Posted by Sadie from ? (22.214.171.124) on Tuesday, May 27, 2003 at 3:07PM :
The girl is Egyptian
22 - 28 May 2003
Al-Ahram Weekly Online
Fatemah Farag finds herself torn between women's rights and setting agendas
The script goes something like this: a young peasant girl in a quaint Egyptian village is her parent's only child. From their little mud house in the midst of green fields they choose to educate her and not to subject her to female genital mutilation (FGM) or an early marriage. The next sequence of shots shows the girl-turned-woman in a trendy trousers suit and perfect makeup working at a state-of-the-art children's library. She marries an equally trendy-looking guy, has a daughter, and her peasant parents are magically transformed into a middle-class couple. The final shot is of the granddaughter singing the praises of "the Egyptian girl" on stage. The explicit message is: "No to FGM. No to Early Marriage. Yes to Education." The implicit message is that if you follow the above guidelines you will be catapulted into a considerably higher social class and into an Egypt where the public gardens are green, schools have fancy facilities and a woman can sit in a field with her hair blowing in the wind and not be harassed.
The commercial is being shown ad infinitum on Egyptian television within the framework of the Year of the Girl Child, a year designated to promote the welfare of young girls in Egypt. FGM has been identified by the government as not only a major health issue but also a human rights issue; the overall physical and psychological effects of the procedure have now officially been accepted as negative. The explicit message of the advert is laudable. The baggage that comes with it, however, seems comic at best, deceitful at worst. The truth of the matter is that FGM and other forms of violence against girls and women are part of a larger system of which gender, and non-gender based brutality, are defining aspects.
Why target violence against women in these days of political turmoil, economic recession and human rights abuses that cut across the borders of sex, age, religion and race?
The United Nations Population Fund (UNFPA) State of the World Population 2000 report offers a few clues. "At least 60 million girls who would otherwise be expected to be alive are 'missing' from various populations, mostly in Asia, as a result of sex-selective abortions, infanticide or neglect; rape and other forms of sexual violence are increasing. Many rapes go unreported because of the stigma and trauma associated with them and the lack of sympathetic treatment from legal systems. Estimates of the proportion of rapes reported to authorities vary -- from less than three per cent in South Africa to about 16 per cent in the United States; two million girls between ages five and 15 are introduced into the commercial sex market each year; at least 130 million women have been forced to undergo female genital mutilation or cutting; another two million are at risk each year from this degrading and dangerous practice. So-called 'honour' killings take the lives of thousands of young women every year, mainly in Western Asia, North Africa and parts of South Asia. At least 1,000 women were murdered in Pakistan in 1999. In the United States, a woman is battered, usually by her intimate partner, every 15 seconds. Physical violence is nearly always accompanied by psychological abuse, which can be just as demeaning and degrading. Among 613 abused women in Japan, for instance, close to 60 per cent had suffered from physical, psychological and sexual abuse at the hands of their partners; only eight per cent had experienced physical abuse alone. Similarly, in Leon, Nicaragua, researchers found that of 188 women abused by their partners, only five had not been sexually assaulted," said the report.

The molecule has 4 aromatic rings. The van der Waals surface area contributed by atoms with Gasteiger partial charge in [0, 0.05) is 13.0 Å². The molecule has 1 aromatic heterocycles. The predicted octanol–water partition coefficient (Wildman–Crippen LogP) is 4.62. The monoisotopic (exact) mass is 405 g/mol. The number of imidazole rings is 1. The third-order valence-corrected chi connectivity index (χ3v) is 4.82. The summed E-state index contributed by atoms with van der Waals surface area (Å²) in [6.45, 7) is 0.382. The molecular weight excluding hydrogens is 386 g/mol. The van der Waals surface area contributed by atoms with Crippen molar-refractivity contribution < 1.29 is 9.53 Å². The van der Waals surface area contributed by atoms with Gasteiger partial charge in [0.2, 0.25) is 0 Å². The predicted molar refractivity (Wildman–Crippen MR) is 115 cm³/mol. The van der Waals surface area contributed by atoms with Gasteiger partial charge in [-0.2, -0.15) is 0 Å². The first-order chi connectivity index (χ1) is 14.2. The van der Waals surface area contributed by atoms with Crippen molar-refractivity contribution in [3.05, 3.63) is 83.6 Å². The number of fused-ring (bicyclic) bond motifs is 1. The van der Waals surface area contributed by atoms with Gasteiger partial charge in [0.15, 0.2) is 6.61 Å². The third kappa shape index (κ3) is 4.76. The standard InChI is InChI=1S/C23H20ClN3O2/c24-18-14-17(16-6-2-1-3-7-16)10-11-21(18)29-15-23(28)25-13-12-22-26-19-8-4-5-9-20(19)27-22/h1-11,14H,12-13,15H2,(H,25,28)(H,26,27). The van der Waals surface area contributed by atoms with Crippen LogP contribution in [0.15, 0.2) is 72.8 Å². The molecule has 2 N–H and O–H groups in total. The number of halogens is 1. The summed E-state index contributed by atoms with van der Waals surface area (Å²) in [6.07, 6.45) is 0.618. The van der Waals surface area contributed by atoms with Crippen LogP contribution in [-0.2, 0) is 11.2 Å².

Violence against women is an abrogation of human rights with dire consequences. Among these are the increased risk of sexually transmitted diseases, including HIV/AIDS, persistent gynaecological problems and psychological conditions, including fear of sex and loss of pleasure. Yet across the globe, violence against women continues to be a pervasive, though under- recognised, fact of life. As the UNFPA report says, "Around the world, at least one in every three women has been beaten, coerced into sex, or abused in some other way -- most often by someone she knows, including by her husband or another male family member; one woman in four has been abused during pregnancy."
Of the world's 1.3 billion people living under the poverty line, 70 per cent are women. The relationship between women's low economic and social status relative to men and violence against women cannot be ignored. All too often, however, violence is not seen as part of a broader pattern and acts of abuse are seen as the individual actions of a man against a woman. Despite this stereotype, many forms of violence are inherent to "the system". For instance, in police stations women are regularly subjected to harassment, the threat of rape and acts of rape and torture.